Lack of snowpack leaves the West hung out to dry

Lack of snowpack leaves the West hung out to dry

SOURCE: Grist DATE: March 13, 2018 SNIP: The lack of snow across the West this winter points to a parched summer ahead. In California, Colorado, and across the Southwest, the snowfall has ranked among the lowest on record. The last four months have also been among the warmest throughout most of the region, according to a report out last week. Parts of eight states already are already under “extreme” drought conditions. “I don’t think it’s hyperbolic to say that this winter is the stuff of nightmares for water managers in the Colorado River watershed,” says Luke Runyon, a Colorado-based public radio reporter focusing on western water. Some 40 million people in seven states depend on water from the Colorado River. In the river’s main storage spot, Lake Mead just south of Las Vegas, Nevada, water levels are on track to fall so low that they would trigger the first-ever official shortfall late next year, according to new data from the U.S. Bureau of Reclamation. Water rationing would be the next step. Warmer, drier winters like this one are exactly what you’d expect with climate change. A new study published earlier this month showed that over the past 100 years, more than 90 percent of snow monitoring sites throughout the West have seen a decline in snowpack. In total, that’s a loss of summertime water storage equivalent to Lake Mead. “It is a bigger decline than we had expected,” said Philip Mote, a climate scientist at Oregon State University and lead author on the study, in a statement. “In many lower-elevation sites, what used to fall as snow is now...
Warming, Water Crisis, Then Unrest: How Iran Fits an Alarming Pattern

Warming, Water Crisis, Then Unrest: How Iran Fits an Alarming Pattern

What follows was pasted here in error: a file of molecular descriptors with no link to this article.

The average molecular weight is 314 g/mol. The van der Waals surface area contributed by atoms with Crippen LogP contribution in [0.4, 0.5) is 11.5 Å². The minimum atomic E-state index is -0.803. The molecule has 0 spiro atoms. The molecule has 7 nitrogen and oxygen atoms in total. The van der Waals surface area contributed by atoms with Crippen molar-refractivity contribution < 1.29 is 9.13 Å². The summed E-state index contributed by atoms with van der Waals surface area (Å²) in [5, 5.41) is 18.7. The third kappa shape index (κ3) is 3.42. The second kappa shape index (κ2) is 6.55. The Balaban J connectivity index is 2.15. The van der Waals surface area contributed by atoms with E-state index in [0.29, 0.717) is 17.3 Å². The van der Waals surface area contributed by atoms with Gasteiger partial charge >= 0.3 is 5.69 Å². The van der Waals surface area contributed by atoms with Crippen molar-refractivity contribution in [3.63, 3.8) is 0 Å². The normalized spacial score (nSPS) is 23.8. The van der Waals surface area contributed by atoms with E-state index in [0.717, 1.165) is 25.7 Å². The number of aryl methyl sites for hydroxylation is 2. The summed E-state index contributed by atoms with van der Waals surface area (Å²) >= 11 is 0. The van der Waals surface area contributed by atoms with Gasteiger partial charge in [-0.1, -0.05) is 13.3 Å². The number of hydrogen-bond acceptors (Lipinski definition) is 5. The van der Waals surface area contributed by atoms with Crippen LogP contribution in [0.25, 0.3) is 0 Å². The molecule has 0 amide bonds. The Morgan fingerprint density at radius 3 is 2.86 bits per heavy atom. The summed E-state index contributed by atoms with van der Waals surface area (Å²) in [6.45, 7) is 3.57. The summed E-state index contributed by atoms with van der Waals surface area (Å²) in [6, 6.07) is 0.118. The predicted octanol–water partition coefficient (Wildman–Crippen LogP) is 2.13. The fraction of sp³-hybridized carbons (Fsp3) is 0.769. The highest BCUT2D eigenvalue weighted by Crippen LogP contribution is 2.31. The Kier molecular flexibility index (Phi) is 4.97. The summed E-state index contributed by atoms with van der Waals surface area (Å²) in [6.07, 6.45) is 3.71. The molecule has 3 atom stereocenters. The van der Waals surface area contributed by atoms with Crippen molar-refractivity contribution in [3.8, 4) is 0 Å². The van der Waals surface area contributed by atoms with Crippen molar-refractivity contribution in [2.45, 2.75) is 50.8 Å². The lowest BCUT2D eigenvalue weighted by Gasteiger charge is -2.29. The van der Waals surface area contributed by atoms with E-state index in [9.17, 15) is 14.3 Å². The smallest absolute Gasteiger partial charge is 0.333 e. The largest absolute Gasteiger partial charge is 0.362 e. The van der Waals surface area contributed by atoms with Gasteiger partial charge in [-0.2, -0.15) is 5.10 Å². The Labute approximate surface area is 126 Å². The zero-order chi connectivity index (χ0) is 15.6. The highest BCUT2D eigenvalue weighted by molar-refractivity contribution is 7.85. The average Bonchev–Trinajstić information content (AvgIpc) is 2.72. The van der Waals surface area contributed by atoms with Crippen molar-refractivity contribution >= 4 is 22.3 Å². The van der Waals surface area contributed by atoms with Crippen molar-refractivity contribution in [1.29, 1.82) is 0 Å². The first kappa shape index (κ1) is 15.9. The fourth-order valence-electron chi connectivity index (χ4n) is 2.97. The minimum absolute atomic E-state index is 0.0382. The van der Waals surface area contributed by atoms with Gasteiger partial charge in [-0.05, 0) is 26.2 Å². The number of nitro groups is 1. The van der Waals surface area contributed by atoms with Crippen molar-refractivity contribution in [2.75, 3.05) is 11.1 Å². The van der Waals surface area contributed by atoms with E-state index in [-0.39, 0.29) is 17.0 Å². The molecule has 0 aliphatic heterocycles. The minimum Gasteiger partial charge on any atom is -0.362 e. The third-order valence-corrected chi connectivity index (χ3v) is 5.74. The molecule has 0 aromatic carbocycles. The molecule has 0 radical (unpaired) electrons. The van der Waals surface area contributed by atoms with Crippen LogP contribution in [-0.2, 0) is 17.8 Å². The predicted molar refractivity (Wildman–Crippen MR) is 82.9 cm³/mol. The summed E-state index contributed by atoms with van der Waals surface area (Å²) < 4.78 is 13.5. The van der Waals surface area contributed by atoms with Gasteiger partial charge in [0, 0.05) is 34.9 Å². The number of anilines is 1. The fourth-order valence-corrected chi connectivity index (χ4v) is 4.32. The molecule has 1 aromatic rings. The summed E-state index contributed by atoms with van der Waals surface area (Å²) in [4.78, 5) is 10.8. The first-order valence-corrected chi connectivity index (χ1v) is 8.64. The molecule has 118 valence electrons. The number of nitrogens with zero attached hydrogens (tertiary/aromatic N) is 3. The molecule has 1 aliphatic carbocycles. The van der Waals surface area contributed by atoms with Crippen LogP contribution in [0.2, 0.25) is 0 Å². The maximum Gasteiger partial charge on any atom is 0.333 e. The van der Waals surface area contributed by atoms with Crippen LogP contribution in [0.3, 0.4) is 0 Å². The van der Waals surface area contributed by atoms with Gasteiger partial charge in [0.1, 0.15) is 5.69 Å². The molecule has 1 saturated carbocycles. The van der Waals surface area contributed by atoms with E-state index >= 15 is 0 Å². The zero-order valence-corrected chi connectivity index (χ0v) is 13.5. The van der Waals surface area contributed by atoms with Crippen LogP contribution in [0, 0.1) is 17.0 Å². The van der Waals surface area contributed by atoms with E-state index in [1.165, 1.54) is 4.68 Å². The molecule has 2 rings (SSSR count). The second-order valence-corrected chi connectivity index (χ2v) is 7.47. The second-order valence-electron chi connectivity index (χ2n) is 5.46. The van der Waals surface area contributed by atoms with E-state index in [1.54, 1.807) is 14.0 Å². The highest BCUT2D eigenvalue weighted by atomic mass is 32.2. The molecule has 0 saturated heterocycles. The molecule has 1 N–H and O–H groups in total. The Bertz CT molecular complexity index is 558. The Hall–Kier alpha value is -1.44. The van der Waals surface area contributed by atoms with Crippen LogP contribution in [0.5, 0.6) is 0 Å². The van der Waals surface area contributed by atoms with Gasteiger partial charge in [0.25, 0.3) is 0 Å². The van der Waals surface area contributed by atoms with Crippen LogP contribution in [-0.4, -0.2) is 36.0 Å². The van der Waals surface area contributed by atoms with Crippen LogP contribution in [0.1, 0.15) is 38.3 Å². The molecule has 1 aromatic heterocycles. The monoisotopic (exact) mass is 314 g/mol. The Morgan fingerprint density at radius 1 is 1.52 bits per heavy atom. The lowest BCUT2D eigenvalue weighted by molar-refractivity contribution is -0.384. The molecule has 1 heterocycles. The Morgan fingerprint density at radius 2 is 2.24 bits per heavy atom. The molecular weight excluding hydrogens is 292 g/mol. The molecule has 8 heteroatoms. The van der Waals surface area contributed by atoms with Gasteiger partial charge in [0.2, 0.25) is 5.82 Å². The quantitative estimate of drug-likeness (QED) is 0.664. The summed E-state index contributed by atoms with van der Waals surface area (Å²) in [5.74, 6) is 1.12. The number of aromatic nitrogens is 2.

SOURCE: New York Times and LA Times DATE: January 18, 2018 SNIP: Nigeria. Syria. Somalia. And now Iran. In each country, in different ways, a water crisis has triggered some combination of civil unrest, mass migration, insurgency or even full-scale war. In the era of climate change, their experiences hold lessons for a great many other countries. The World Resources Institute warned this month of the rise of water stress globally, “with 33 countries projected to face extremely high stress in 2040.” Iran is the latest example of a country where a water crisis, long in the making, has fed popular discontent. That is particularly true in small towns and cities in what is already one of the most parched regions of the world. Climate change is projected to make Iran hotter and drier. A former Iranian agriculture minister, Issa Kalantari, once famously said that water scarcity, if left unchecked, would make Iran so harsh that 50 million Iranians would leave the country altogether. Water alone doesn’t explain the outbreak of protests that began in early January and spread swiftly across the country. But as David Michel, an analyst at the Stimson Center put it, the lack of water — whether it’s dry taps in the city, or dry wells in the countryside, or dust storms rising from a shrinking Lake Urmia (pictured) — is one of the most common, most visible markers of the government’s failure to deliver basic services. “Water is not going to bring down the government,” he said. “But it’s a component — in some towns, a significant component — of grievances and...